The cover of the box set Dinner on the Diner boasts, "two CDs and 64 pages of recipes, photos, and travel adventures ...," and, sure enough, the first page of the liner-note booklet I flipped to contained instructions for Sea Bass/Salmon Baked in Salt from Mary Ann Esposito. Later pages include recipes celebrity chefs Dorinda Hafner, Graham Kerr, and Martin Yan concocted as they slaved in the kitchens of the world's most elegant trains.
A promo sheet explains the not-so-organic origin of this TV, CD, and publishing project. "As market research determined that the most popular television documentaries involve cooking, global travel, and trains, New Hampshire-based world-music innovator Randy Armstrong was enrolled into creating a soundtrack to the acclaimed PBS series, Dinner on the Diner." This reminds me of the tongue-in-cheek book published a few years back by Alan Coren called Golfing for Cats, which sported a swastika on the cover. The rationale was that since golf, cats, and Nazis were three subjects that racked up huge paperback sales, the author would assure bestseller status by jamming in all three. But there's no trace of that kind of irony here, except perhaps in employing Armstrong to emulate the traditional music of Spain, South Africa, Scotland, and Southeast Asia when the real stuff is readily available.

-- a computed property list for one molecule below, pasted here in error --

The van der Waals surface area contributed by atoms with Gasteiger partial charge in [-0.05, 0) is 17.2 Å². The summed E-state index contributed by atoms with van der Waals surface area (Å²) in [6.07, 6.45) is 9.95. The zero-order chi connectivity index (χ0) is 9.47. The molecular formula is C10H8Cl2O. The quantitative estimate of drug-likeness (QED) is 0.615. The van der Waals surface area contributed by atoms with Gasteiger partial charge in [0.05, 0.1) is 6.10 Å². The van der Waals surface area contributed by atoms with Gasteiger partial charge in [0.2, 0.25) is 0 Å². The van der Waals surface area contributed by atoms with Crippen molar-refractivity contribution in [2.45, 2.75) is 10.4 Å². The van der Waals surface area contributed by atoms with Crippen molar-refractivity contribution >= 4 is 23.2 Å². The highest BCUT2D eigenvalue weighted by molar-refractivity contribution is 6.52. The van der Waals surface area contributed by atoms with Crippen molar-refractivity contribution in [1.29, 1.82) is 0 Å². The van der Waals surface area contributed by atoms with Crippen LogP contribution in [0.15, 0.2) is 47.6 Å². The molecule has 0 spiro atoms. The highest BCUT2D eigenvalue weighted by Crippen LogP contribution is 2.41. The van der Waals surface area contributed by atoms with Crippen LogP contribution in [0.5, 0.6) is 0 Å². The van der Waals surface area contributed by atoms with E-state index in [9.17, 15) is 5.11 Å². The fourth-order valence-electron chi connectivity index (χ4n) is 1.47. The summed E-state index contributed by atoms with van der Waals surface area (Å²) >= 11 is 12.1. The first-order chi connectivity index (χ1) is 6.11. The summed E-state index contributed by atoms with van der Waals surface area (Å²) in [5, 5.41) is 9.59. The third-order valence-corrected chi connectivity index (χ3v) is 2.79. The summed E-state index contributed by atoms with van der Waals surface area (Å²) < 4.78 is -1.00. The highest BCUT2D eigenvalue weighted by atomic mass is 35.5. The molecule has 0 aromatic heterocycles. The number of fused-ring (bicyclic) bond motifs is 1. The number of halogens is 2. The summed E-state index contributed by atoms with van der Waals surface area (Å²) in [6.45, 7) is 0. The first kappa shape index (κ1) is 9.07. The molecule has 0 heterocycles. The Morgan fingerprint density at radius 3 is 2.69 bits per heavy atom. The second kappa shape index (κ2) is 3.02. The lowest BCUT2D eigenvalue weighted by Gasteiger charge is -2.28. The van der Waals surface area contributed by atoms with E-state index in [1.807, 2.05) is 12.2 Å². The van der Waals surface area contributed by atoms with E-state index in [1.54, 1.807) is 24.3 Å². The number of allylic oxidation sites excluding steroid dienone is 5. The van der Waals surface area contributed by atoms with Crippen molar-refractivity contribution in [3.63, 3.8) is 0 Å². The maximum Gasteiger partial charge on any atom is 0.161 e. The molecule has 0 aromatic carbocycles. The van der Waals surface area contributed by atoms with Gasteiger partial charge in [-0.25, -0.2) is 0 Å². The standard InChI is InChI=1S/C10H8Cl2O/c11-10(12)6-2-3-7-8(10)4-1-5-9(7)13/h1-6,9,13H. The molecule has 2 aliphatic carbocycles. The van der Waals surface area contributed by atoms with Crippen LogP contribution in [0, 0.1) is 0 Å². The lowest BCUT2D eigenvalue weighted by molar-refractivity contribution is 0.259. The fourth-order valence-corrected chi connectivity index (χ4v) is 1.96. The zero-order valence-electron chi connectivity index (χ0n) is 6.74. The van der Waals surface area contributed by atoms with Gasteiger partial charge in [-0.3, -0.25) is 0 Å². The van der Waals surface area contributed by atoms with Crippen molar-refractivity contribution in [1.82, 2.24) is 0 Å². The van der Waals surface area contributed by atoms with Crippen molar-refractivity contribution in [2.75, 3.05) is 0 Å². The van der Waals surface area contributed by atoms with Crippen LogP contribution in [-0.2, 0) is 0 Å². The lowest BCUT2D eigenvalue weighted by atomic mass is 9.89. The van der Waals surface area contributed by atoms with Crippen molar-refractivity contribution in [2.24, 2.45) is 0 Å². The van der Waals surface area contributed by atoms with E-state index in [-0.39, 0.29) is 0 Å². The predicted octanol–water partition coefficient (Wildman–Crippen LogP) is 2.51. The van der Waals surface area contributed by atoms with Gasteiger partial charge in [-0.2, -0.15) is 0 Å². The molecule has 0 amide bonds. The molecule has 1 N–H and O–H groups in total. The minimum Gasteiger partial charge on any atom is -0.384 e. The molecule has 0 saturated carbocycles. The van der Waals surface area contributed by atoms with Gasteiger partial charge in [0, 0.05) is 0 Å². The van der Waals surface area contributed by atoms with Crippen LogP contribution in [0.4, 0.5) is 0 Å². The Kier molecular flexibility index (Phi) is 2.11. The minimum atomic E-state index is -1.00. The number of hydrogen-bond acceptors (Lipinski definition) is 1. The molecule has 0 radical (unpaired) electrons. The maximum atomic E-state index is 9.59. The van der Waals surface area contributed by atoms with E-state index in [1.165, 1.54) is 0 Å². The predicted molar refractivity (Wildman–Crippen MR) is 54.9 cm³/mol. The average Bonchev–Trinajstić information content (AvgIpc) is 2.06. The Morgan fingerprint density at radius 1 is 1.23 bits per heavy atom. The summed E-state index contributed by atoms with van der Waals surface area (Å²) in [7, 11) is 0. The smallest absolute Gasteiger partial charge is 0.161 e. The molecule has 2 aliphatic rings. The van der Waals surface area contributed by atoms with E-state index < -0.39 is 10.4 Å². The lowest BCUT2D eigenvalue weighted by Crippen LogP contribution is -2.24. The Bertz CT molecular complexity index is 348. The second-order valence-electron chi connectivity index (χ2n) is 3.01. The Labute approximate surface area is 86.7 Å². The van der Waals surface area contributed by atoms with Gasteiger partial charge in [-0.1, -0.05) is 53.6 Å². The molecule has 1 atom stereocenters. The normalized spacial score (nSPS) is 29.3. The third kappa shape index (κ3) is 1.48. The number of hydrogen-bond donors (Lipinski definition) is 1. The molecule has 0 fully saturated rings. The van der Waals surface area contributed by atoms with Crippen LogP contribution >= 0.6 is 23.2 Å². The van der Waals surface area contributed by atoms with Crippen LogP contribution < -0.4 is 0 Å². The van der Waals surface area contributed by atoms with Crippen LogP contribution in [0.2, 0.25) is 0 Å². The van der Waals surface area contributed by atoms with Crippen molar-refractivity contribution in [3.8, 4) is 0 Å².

Multi-instrumentalist Armstrong has "shared the stage" with Dizzy Gillespie, King Sunny Ade, and others, the liner notes ambiguously inform us -- during or after a concert, and in what capacity, though, is never made clear. But there's no mistaking his prowess on acoustic guitar, especially in the Spanish-music set, or his compositional abilities. The man has a gift for ersatz ethnicity. Taste is another matter. When Armstrong cinches up the guitar synthesizer on "Tarifa" with the intention of evoking "the cry from the minaret," we're well into a journey to the mythical land of Kitsch. And when he saddles the Anglo-sounding concert choir from Phillips Exeter Academy, a New Hampshire boarding school, to perform South African mbube, of all things, the ground underfoot grows dangerously soggy. The Southeast Asian omelet was even more tricky. "Thai music is particularly difficult to understand, and playing it is not my specialty," Armstrong confesses in trying to score the appropriate accompaniment for a Thai traditional dancer onboard the Orient Express. Once again he acquits himself with a pleasant sounding stew containing plenty of rich gravy, but my question is, who's coming to the table? The Ellipsis Arts label has a history of assembling high-quality world-music anthologies, such as the Time to Listen music of China box set and the flamenco compilation Duenda. But with this gastronomical railroad soundtrack, they've gotten off on the wrong track. Kitchen magicians will opt for the cookbook that's sure to follow, travel buffs will buy a copy of the PBS video, but world-music aficionados should avoid this set like a cut of bad beef.
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